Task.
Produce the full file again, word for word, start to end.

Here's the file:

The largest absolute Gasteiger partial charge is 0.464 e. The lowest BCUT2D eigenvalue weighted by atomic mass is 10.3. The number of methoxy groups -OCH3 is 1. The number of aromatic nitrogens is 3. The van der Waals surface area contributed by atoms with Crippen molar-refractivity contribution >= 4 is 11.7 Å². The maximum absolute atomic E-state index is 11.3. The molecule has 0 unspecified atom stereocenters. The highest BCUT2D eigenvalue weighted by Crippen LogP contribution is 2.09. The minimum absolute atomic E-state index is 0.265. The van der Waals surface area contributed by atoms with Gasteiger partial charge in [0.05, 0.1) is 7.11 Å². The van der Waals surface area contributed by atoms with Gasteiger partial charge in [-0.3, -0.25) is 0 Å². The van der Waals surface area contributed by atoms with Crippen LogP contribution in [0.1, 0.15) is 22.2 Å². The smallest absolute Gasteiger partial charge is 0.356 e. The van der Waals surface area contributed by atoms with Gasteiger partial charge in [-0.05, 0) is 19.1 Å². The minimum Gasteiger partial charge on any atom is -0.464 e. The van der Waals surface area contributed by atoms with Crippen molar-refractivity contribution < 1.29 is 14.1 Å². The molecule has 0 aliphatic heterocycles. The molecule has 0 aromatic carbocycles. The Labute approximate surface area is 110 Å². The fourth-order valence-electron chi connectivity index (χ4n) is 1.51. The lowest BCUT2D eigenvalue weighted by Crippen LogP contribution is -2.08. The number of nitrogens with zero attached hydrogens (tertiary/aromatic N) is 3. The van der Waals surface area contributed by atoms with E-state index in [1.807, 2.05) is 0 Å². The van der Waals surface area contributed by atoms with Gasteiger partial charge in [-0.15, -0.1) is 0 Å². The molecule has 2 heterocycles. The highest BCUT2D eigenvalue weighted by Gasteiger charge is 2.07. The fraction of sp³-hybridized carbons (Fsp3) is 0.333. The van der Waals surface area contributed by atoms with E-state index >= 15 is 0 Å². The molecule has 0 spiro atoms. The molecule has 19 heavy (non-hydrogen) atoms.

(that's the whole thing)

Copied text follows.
The largest absolute Gasteiger partial charge is 0.464 e. The lowest BCUT2D eigenvalue weighted by atomic mass is 10.3. The number of methoxy groups -OCH3 is 1. The number of aromatic nitrogens is 3. The van der Waals surface area contributed by atoms with Crippen molar-refractivity contribution >= 4 is 11.7 Å². The maximum absolute atomic E-state index is 11.3. The molecule has 0 unspecified atom stereocenters. The highest BCUT2D eigenvalue weighted by Crippen LogP contribution is 2.09. The minimum absolute atomic E-state index is 0.265. The van der Waals surface area contributed by atoms with Gasteiger partial charge in [0.05, 0.1) is 7.11 Å². The van der Waals surface area contributed by atoms with Gasteiger partial charge in [-0.3, -0.25) is 0 Å². The van der Waals surface area contributed by atoms with Crippen LogP contribution in [0.1, 0.15) is 22.2 Å². The smallest absolute Gasteiger partial charge is 0.356 e. The van der Waals surface area contributed by atoms with Gasteiger partial charge in [-0.05, 0) is 19.1 Å². The minimum Gasteiger partial charge on any atom is -0.464 e. The van der Waals surface area contributed by atoms with Crippen molar-refractivity contribution < 1.29 is 14.1 Å². The molecule has 0 aliphatic heterocycles. The molecule has 0 aromatic carbocycles. The Labute approximate surface area is 110 Å². The fourth-order valence-electron chi connectivity index (χ4n) is 1.51. The lowest BCUT2D eigenvalue weighted by Crippen LogP contribution is -2.08. The number of nitrogens with zero attached hydrogens (tertiary/aromatic N) is 3. The van der Waals surface area contributed by atoms with E-state index in [1.807, 2.05) is 0 Å². The van der Waals surface area contributed by atoms with Gasteiger partial charge in [-0.15, -0.1) is 0 Å². The molecule has 2 heterocycles. The highest BCUT2D eigenvalue weighted by Gasteiger charge is 2.07. The fraction of sp³-hybridized carbons (Fsp3) is 0.333. The van der Waals surface area contributed by atoms with E-state index >= 15 is 0 Å². The molecule has 0 spiro atoms. The molecule has 19 heavy (non-hydrogen) atoms.